A live collaboration from the fourth floor

Students come together to create Mac Guy and the Holy Rollers

Feature's Editor, Michael Blickstein

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New Trier has a vibrant music scene – a building full of artists and musicians that rivals some small cities. Seniors David Snower and Mandy Watson are part of this scene, and they love it.
The duo started playing together a little over a year ago.
“We met in IGSS because Mandy was quietly singing some song I knew,” Snower said.
“Eventually I also heard David doing the same thing with a Pearl Jam song,” Watson said, “and then we became really good friends.”
Being in IGSS has led them to improve their creative expression and has even led them to name their band (Mac Guy and the Holy Rollers) after their English teacher in the program.
Watson and Snower play shows around twice a month, including lots of open mics. Each of them play at least two instruments along with vocals. Their band uses guitars, drums, mandolins, harmonicas and many other obscure instruments to produce their unique sound. Snower is particularly enthusiastic about his musical repertoire, listing a thunder tube, a dulcimer and a one sided triangle.
“Neil Young and Pearl Jam are huge musical influences for us,” Snower said. “We love old school musicians like Grateful Dead, John Lennon, Cat Stevens and Pink Floyd,” Watson said.
The duo incorporates songs from all of their influences into their set.
The band plays mostly local shows, such as Band Together, No Screens Attached and a charity show at Winnetka Youth Organization. They said that the biggest crowd to date was 70 people at a Rotary Club function.
The duo also plays with other musicians from New Trier. These include Seniors Will Sommer, Ella Harris, Nikki Lamagno, Nicky Kacena and Carly Maisel, as well as Junior Sofie Way, Cam Schiller (class of 2015) and English teacher Jeff Markham.
“The Winnetka Youth show was actually the first show we played as Mac Guy and the Holy Rollers,” said Sommer, who played with the band often. “The other artists were really talented and the gig was a lot of fun.”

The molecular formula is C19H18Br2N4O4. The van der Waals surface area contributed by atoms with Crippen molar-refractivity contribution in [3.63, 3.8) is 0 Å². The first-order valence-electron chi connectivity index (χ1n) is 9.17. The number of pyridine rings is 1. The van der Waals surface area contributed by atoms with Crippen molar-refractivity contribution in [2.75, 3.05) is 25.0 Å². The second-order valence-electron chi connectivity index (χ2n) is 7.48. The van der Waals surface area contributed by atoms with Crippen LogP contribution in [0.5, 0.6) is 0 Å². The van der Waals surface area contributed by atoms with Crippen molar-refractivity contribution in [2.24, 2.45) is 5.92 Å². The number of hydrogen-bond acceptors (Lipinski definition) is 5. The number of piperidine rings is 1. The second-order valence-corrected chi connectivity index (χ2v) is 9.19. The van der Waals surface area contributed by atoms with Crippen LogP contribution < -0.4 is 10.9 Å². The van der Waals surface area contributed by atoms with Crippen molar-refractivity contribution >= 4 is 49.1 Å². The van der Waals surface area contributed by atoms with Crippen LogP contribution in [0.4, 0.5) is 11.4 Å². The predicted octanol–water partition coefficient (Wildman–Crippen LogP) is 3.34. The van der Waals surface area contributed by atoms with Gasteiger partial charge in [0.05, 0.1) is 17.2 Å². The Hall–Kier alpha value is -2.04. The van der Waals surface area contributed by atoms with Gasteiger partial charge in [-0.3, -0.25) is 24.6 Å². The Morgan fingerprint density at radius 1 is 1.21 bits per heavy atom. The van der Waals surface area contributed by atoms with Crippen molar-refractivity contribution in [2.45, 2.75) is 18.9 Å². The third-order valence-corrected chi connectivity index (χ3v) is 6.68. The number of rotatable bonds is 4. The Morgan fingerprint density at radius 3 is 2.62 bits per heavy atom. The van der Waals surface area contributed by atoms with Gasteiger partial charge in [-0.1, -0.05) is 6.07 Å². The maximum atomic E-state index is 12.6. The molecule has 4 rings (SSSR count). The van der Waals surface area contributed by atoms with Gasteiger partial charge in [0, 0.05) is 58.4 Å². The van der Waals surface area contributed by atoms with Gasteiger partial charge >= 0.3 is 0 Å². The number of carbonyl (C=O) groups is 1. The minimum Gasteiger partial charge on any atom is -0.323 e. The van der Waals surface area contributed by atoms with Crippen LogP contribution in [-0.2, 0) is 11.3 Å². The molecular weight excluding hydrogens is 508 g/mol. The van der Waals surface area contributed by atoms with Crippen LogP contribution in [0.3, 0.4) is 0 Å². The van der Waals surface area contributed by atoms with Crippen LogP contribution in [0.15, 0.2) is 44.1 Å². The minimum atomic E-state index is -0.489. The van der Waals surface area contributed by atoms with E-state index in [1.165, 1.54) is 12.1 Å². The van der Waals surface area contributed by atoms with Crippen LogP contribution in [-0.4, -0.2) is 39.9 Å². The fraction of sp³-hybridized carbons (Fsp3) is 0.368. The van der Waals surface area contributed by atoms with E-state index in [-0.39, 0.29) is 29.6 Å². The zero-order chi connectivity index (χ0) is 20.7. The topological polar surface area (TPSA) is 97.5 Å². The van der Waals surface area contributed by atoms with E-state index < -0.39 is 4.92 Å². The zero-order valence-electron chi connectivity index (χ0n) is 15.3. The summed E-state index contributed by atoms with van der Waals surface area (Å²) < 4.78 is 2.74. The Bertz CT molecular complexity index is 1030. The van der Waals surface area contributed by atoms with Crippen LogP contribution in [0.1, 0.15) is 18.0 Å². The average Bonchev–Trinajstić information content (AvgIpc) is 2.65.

Sommer has taken a hiatus playing with the band to record a solo album and focus on other projects.
“The most fun we’ve ever had playing was when everything was just a total trainwreck,” Watson said. “We were playing during Band Together and there was a point in the show where everything just completely fell apart.”
“We don’t really know what even happened,” Snower said. “But we just smiled and kept playing the rest of our set.”
Watson and Snower participate in other extracurricular activities as well.
“I’ve been sailing all four years of high school,” Watson said. “I’m the captain of the team this year and I even lived on a boat sophomore year.” Watson spent her second semester of sophomore year sailing from Trinidad to the northeast coast of Canada and ending in Maine.
Snower, on the other hand, considers himself to be an environmental activist. “In environmental club, we raise money for environmental charities, have river cleanups, and try to get keynote speakers to talk about environmental problems.” Snower mentioned that he also ran cross country and is somewhat active in meditation club.
Snower and Watson firmly believe that live music is less about raw talent and more about a passion and enthusiasm for what you’re playing. They believe that music is a right, not a luxury.
The duo invites anyone who wants to jam with them to come and play. They feel that the more people they can play with, the more people they can immerse in great music and a great time.
“I mean, look at all the greats,” said Watson. “You have bands like the Clash and other amazing, popular musicians who just couldn’t play at all, but just loved it.”

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